- Richard L. Duquette
The Tipping Point: When Road Rage Goes Too Far
A local bike shop owner recently summed up motorist bias the other day. Here’s what he said:
Motorists take out their frustrations on bicyclists. Motorists often want to teach bicyclists a lesson. Motorists sometimes act as if they are the authority, and they will bully due to their size difference (i.e. but they won’t “push” a cement truck).
As bicyclists, we’ve all experienced bullying at one time or another, but sometimes it escalates into road rage and bicyclists are maimed or killed.
Let me share a recent case example and what we did about it. It was an early Saturday morning – the two way road was 40 feet wide. Four bicyclists were riding in a pace line – two in front, followed by two in back. All were near the right hand side of the road. Then a Cadillac Escalade – SUV started tail gating, honking and gave the “finger”, as he sped passed the bicyclists. The bicyclists quickly tried to react to form a single pace line – but it was too late. The Escalade driver recklessly swerved around the bicyclists over solid double yellow lines (into the oncoming lane and back) then, rear ended the lead bicyclist – who flew off his bike. The bike was then sucked under the Escalade and mangled. The bicyclist suffered a broken collar bone and road rash.
Two “legal” issues arose:
First, was the bicyclist as far to the right as possible per law (California Vehicle Code §21202(a)) or blocking traffic? I argued, because he was riding 24 mph – and the road was empty, he was not impeding traffic, since the speed limit was 25 mph. Thus, the bicyclist had the same right to the road as a car. We even had a bike computer speedometer that captured the bicyclist’s speed at 24.7 mph. The insurance company attorney argued the bicyclist was a road hog and stubbornly refused to move. Luckily, we also had three other eye witnesses that supported us. (Ordinarily, bicyclists should ride close to the curb or in a posted bike lane.)
Secondly, was the Escalade drivers’ behavior willful and wanton? In other words, did he display a reckless disregard for the bicyclist’s safety? The fact it was a rear end collision on a wide road, preceded by honking and fingering the “bird”, helped prove the motorist should be punished with punitive damages due to his road rage. Punitive damages make an example out of bad behavior and are not covered by insurance, nor dischargeable in bankruptcy. So, the road rage bully has to dig into his own pocket and pay.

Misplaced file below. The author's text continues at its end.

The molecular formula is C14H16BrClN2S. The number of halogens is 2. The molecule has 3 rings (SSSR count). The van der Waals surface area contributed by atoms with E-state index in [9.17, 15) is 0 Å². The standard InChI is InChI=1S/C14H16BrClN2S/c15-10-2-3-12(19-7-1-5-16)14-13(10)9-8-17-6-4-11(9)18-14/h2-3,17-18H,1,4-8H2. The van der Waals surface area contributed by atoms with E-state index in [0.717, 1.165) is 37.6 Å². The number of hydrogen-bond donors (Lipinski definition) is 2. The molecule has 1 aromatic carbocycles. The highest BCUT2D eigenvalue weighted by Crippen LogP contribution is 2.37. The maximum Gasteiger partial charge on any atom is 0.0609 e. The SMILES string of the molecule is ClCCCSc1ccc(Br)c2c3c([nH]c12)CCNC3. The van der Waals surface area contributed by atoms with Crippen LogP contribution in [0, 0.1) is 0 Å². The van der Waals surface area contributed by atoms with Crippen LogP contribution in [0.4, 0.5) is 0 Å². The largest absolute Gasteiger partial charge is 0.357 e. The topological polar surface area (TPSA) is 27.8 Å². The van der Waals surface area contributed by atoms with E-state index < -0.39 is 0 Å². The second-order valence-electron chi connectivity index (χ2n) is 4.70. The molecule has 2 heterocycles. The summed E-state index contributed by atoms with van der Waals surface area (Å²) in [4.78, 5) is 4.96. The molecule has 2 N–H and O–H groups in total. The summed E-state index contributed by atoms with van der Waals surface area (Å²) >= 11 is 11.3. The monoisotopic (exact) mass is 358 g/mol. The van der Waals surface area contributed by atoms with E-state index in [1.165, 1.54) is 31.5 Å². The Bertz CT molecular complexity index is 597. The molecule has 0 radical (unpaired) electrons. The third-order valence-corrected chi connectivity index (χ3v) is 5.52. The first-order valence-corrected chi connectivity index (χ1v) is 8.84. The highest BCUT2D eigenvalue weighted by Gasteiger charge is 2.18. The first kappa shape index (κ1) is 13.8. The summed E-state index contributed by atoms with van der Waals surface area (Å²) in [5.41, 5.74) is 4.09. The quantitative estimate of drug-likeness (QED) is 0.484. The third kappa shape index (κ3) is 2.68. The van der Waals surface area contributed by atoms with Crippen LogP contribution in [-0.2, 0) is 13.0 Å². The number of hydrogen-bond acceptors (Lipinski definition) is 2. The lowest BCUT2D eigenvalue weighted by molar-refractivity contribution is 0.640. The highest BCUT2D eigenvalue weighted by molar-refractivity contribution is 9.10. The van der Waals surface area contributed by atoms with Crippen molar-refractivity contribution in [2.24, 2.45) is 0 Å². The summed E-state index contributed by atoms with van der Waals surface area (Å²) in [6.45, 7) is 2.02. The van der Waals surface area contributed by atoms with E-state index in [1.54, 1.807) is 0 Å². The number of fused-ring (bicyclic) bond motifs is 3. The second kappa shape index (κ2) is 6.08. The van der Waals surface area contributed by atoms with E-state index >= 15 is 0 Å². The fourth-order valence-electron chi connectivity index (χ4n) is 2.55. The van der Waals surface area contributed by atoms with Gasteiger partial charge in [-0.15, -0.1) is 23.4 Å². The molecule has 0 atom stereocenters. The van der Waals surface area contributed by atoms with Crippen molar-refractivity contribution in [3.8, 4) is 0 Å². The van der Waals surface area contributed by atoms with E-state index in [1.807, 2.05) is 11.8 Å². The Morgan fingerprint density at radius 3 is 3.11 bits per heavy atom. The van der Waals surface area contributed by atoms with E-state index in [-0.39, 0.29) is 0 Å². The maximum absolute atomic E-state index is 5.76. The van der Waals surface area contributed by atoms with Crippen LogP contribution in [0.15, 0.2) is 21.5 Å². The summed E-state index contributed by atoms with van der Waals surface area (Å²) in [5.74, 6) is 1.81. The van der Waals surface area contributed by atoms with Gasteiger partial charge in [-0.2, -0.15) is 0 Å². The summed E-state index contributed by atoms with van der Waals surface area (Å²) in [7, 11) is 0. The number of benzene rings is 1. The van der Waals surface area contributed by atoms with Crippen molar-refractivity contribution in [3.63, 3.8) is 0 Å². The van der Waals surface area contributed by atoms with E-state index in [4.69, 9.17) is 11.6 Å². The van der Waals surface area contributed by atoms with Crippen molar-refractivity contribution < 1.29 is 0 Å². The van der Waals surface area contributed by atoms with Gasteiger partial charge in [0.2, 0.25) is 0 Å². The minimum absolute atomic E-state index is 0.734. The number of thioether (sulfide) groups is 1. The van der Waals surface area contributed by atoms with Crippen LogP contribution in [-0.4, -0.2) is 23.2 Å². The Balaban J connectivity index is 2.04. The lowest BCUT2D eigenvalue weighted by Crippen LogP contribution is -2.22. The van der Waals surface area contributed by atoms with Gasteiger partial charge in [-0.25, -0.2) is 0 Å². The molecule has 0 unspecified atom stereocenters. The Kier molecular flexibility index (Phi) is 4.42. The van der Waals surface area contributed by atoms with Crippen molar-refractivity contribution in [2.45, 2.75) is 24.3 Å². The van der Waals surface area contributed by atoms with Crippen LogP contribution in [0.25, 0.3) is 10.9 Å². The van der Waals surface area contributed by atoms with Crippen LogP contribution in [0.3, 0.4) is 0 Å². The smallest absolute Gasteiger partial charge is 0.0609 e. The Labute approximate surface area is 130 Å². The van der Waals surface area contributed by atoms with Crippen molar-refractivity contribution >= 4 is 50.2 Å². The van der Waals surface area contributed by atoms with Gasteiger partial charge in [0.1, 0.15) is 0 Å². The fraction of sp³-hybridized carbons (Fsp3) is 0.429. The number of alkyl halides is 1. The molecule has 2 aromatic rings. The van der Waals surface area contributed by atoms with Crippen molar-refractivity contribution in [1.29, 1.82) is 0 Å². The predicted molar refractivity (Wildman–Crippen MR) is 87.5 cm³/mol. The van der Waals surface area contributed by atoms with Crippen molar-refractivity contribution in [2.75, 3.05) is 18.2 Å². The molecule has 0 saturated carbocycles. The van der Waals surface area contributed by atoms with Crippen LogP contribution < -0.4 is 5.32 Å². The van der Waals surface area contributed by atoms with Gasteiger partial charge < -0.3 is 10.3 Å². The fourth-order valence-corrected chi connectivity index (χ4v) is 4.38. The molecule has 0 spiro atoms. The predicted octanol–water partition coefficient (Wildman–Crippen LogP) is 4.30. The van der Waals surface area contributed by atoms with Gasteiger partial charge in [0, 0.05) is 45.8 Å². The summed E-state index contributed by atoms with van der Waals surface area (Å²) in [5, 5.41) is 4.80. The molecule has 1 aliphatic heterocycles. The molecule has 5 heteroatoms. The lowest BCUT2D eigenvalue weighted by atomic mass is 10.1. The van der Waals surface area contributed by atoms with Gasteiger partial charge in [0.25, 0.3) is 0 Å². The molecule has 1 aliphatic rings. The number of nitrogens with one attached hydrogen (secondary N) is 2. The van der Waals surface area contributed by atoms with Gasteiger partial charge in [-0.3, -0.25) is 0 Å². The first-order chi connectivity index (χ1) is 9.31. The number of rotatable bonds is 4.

At the pretrial settlement conference, I presented the insurance company’s attorney with my extensive legal brief, piecing together the deposition testimony of the eye witnesses and gave her a courtesy copy of a legal motion (brief) I intended to file with the court, forcing the menacing Escalade motorist to lawfully disclose the entire details of his financial condition and assets. We were poised to submit this asset information to the jury in order to have them assess a fair punitive damage award on top of his out of pocket, pain and suffering damages.
Moreover, we were careful to distinguish between the driver acting intentionally as opposed to maliciously. If the driver intended to injure the bicyclist, this would open the door for the driver’s insurance company to deny insurance coverage, as it was an intentional act precluded by his policy.
That was all it took. The insurance company folded and the motorist settled for a handsome amount. I was most proud of the fact that the gruff Escalade driver was forced (as a part of the settlement in open court) to apologize face to face with the bicyclist. This was a healing gesture for everyone, and is often as important as a money award.
Mr. Duquette is a local Carlsbad, California Personal Injury Trial Attorney who since 1983 has mixed law with his love of Bicycling and Surfing from Baja to Bali. He can be reached via e-mail here.